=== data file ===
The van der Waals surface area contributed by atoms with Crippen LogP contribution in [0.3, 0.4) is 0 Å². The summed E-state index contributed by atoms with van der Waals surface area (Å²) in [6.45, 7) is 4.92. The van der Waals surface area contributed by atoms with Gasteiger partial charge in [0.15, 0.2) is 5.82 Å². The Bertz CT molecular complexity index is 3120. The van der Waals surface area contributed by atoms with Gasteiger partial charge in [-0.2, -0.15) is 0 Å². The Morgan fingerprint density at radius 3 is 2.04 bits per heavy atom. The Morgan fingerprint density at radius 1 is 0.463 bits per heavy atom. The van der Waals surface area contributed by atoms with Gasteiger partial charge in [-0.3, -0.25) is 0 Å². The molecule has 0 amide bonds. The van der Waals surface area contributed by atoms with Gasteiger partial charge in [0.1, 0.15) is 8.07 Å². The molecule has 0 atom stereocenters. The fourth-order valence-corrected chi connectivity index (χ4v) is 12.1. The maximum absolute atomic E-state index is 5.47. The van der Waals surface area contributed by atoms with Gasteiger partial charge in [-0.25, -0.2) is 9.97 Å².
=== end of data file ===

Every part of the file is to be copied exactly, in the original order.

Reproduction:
The van der Waals surface area contributed by atoms with Crippen LogP contribution in [0.3, 0.4) is 0 Å². The summed E-state index contributed by atoms with van der Waals surface area (Å²) in [6.45, 7) is 4.92. The van der Waals surface area contributed by atoms with Gasteiger partial charge in [0.15, 0.2) is 5.82 Å². The Bertz CT molecular complexity index is 3120. The van der Waals surface area contributed by atoms with Gasteiger partial charge in [-0.2, -0.15) is 0 Å². The Morgan fingerprint density at radius 3 is 2.04 bits per heavy atom. The Morgan fingerprint density at radius 1 is 0.463 bits per heavy atom. The van der Waals surface area contributed by atoms with Gasteiger partial charge in [-0.3, -0.25) is 0 Å². The molecule has 0 amide bonds. The van der Waals surface area contributed by atoms with Gasteiger partial charge in [0.1, 0.15) is 8.07 Å². The molecule has 0 atom stereocenters. The fourth-order valence-corrected chi connectivity index (χ4v) is 12.1. The maximum absolute atomic E-state index is 5.47. The van der Waals surface area contributed by atoms with Gasteiger partial charge in [-0.25, -0.2) is 9.97 Å².